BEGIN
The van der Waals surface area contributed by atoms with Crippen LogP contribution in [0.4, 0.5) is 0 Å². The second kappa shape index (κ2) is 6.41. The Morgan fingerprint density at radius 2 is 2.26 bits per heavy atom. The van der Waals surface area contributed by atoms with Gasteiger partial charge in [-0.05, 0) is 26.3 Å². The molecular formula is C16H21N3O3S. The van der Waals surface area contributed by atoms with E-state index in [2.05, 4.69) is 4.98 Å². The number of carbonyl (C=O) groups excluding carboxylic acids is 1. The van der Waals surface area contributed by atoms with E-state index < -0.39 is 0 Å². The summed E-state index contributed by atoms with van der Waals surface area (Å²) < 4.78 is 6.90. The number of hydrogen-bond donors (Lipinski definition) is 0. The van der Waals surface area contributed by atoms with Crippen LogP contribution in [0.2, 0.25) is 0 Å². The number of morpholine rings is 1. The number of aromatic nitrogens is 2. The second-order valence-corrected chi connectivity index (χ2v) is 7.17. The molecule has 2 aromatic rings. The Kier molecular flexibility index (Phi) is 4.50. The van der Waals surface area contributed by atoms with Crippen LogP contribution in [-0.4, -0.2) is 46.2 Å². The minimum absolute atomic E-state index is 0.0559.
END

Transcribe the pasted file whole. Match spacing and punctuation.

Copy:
The van der Waals surface area contributed by atoms with Crippen LogP contribution in [0.4, 0.5) is 0 Å². The second kappa shape index (κ2) is 6.41. The Morgan fingerprint density at radius 2 is 2.26 bits per heavy atom. The van der Waals surface area contributed by atoms with Gasteiger partial charge in [-0.05, 0) is 26.3 Å². The molecular formula is C16H21N3O3S. The van der Waals surface area contributed by atoms with E-state index in [2.05, 4.69) is 4.98 Å². The number of carbonyl (C=O) groups excluding carboxylic acids is 1. The van der Waals surface area contributed by atoms with E-state index < -0.39 is 0 Å². The summed E-state index contributed by atoms with van der Waals surface area (Å²) < 4.78 is 6.90. The number of hydrogen-bond donors (Lipinski definition) is 0. The van der Waals surface area contributed by atoms with Crippen LogP contribution in [0.2, 0.25) is 0 Å². The number of morpholine rings is 1. The number of aromatic nitrogens is 2. The second-order valence-corrected chi connectivity index (χ2v) is 7.17. The molecule has 2 aromatic rings. The Kier molecular flexibility index (Phi) is 4.50. The van der Waals surface area contributed by atoms with Crippen LogP contribution in [-0.4, -0.2) is 46.2 Å². The minimum absolute atomic E-state index is 0.0559.